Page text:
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1.1.3: Environmental Diversity of Microbes

  • Page ID
    42455
    • Boundless
    • Boundless
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    Learning Objectives

    • Summarize how microbial diversity contributes to microbial occupation of diverse geographical niches.

    The microbial world encompasses most of the phylogenetic diversity on Earth, as all Bacteria, all Archaea, and most lineages of the Eukarya are microorganisms. Microbes live in every kind of habitat (terrestrial, aquatic, atmospheric, or living host) and their presence invariably affects the environment in which they grow. Their diversity enables them to thrive in extremely cold or extremely hot environments. Their diversity also makes them tolerant of many other conditions, such as limited water availability, high salt content, and low oxygen levels.  Although this book and course focus on the clinical applications of microbiology and pathogens, being a pathogen is actually very difficult to accomplish.  A very small percentage of characterized bacteria and no archaea are known to cause disease. The vast majority of microorganisms are beneficial to humans, either directly or indirectly through their critical roles in ecosystems.

    image
    Figure: Microorganisms in a cold environment: Ice algae in Antartica.
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    Figure: Microorganisms in a hot environment: Algae growing in a hot pool in New Zealand.

    Not every microbe can survive in all habitats, though. Each type of microbe has evolved to live within a narrow range of conditions. Although the vast majority of microbial diversity remains undetermined, it is globally understood that the effects of microorganisms on their environment can be beneficial. The beneficial effects of microbes derive from their metabolic activities in the environment, their associations with plants and animals, and from their use in food production and biotechnological processes.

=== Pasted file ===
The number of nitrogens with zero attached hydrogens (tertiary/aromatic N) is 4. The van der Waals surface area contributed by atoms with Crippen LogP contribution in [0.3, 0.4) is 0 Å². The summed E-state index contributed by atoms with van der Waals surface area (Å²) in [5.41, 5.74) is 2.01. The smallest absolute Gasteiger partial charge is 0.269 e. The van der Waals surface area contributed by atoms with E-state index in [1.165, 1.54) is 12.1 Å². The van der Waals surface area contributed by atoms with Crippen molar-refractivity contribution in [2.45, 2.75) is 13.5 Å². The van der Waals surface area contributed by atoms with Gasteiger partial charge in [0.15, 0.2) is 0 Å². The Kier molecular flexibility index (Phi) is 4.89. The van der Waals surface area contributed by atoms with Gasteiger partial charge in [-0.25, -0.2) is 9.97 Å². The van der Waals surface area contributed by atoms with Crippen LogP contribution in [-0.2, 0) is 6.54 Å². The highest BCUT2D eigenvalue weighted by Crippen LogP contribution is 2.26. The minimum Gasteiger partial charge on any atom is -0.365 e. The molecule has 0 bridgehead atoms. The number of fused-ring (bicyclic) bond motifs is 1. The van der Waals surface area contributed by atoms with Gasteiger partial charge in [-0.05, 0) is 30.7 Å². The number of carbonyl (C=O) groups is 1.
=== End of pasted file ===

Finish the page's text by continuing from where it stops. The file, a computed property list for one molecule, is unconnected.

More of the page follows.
In turn, the environment and the recent temperature anomalies play a crucial role in driving changes to the microbial communities. For instance, the assemblage of microbes that exists on the surface of seawater is thought to have undergone tremendous change with respect to composition, abundance, diversity, and virulence as a result of climate-driving sea surface warming.

    For microbiologists, it is critical to study microbial adaptation to different environments and their function in those environments to understand global microbial diversity, ecology, and evolution. They rely on specific physical and chemical factors such as measuring temperature, pH, and salinity within a certain geography to formulate a comparison among microbial communities and the environment different species can tolerate. Researchers collect samples from geographical areas with different environmental conditions and between seasons to determine how dispersal patterns shape microbial communities and understand why organisms live where they do. As such, microbial communities from coastal and open oceans, polar regions, rivers, lakes, soils, atmosphere, and the human body can be tested. These samplings create a starting point to understand how the abundance and composition of microbial communities correlate with climatic perturbations, interact to effect ecosystem processes, and influence human health. Interfering with natural microbial biomass disrupts the balance of nature and the ecosystem and leads to loss of biodiversity.

    Key Points

    • Different microbial species thrive under different environmental conditions.
    • Microbial communities occupy aquatic and terrestrial habitats and constitute the majority of biodiversity on Earth.
    • Microbial diversities sustain the ecosystem in which they grow.

    Key Terms

    • biodiversity: The diversity (number and variety of species) of plant and animal life within a region.
    • biomass: The total mass of all living things within a specific area or habitat.

    LICENSES AND ATTRIBUTIONS

    CC LICENSED CONTENT, SPECIFIC ATTRIBUTION


    1.1.3: Environmental Diversity of Microbes is shared under a CC BY-SA license and was authored, remixed, and/or curated by Boundless.

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